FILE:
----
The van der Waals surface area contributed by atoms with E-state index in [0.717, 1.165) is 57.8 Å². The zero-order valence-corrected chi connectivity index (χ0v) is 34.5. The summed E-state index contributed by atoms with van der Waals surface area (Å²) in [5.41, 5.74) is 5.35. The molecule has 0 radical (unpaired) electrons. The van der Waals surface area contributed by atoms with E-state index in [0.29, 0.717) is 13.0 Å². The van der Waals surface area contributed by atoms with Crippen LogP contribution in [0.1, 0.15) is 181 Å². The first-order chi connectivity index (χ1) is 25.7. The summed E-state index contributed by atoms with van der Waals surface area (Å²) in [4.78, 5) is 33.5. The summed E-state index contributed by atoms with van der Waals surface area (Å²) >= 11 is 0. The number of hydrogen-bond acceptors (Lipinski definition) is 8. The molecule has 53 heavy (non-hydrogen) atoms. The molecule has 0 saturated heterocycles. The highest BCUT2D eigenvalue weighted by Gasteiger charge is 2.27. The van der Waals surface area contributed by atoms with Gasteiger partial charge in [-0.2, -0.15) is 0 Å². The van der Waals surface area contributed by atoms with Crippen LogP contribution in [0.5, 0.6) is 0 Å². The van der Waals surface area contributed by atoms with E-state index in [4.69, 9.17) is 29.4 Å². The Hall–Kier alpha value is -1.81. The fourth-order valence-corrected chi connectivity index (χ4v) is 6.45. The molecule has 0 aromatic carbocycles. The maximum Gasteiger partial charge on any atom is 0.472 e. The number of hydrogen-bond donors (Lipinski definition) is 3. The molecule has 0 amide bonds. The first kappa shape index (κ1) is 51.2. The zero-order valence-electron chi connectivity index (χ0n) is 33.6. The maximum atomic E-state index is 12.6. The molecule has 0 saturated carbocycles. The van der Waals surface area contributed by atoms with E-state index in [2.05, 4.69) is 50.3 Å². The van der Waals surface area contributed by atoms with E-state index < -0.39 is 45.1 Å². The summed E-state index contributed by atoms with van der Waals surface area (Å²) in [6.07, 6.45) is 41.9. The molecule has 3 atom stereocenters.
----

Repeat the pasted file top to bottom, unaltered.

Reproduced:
The van der Waals surface area contributed by atoms with E-state index in [0.717, 1.165) is 57.8 Å². The zero-order valence-corrected chi connectivity index (χ0v) is 34.5. The summed E-state index contributed by atoms with van der Waals surface area (Å²) in [5.41, 5.74) is 5.35. The molecule has 0 radical (unpaired) electrons. The van der Waals surface area contributed by atoms with E-state index in [0.29, 0.717) is 13.0 Å². The van der Waals surface area contributed by atoms with Crippen LogP contribution in [0.1, 0.15) is 181 Å². The first-order chi connectivity index (χ1) is 25.7. The summed E-state index contributed by atoms with van der Waals surface area (Å²) in [4.78, 5) is 33.5. The summed E-state index contributed by atoms with van der Waals surface area (Å²) >= 11 is 0. The number of hydrogen-bond acceptors (Lipinski definition) is 8. The molecule has 53 heavy (non-hydrogen) atoms. The molecule has 0 saturated heterocycles. The highest BCUT2D eigenvalue weighted by Gasteiger charge is 2.27. The van der Waals surface area contributed by atoms with Gasteiger partial charge in [-0.2, -0.15) is 0 Å². The van der Waals surface area contributed by atoms with Crippen LogP contribution in [0.5, 0.6) is 0 Å². The van der Waals surface area contributed by atoms with E-state index in [4.69, 9.17) is 29.4 Å². The Hall–Kier alpha value is -1.81. The fourth-order valence-corrected chi connectivity index (χ4v) is 6.45. The molecule has 0 aromatic carbocycles. The maximum Gasteiger partial charge on any atom is 0.472 e. The number of hydrogen-bond donors (Lipinski definition) is 3. The molecule has 0 amide bonds. The first kappa shape index (κ1) is 51.2. The zero-order valence-electron chi connectivity index (χ0n) is 33.6. The maximum atomic E-state index is 12.6. The molecule has 0 saturated carbocycles. The van der Waals surface area contributed by atoms with E-state index in [2.05, 4.69) is 50.3 Å². The van der Waals surface area contributed by atoms with E-state index < -0.39 is 45.1 Å². The summed E-state index contributed by atoms with van der Waals surface area (Å²) in [6.07, 6.45) is 41.9. The molecule has 3 atom stereocenters.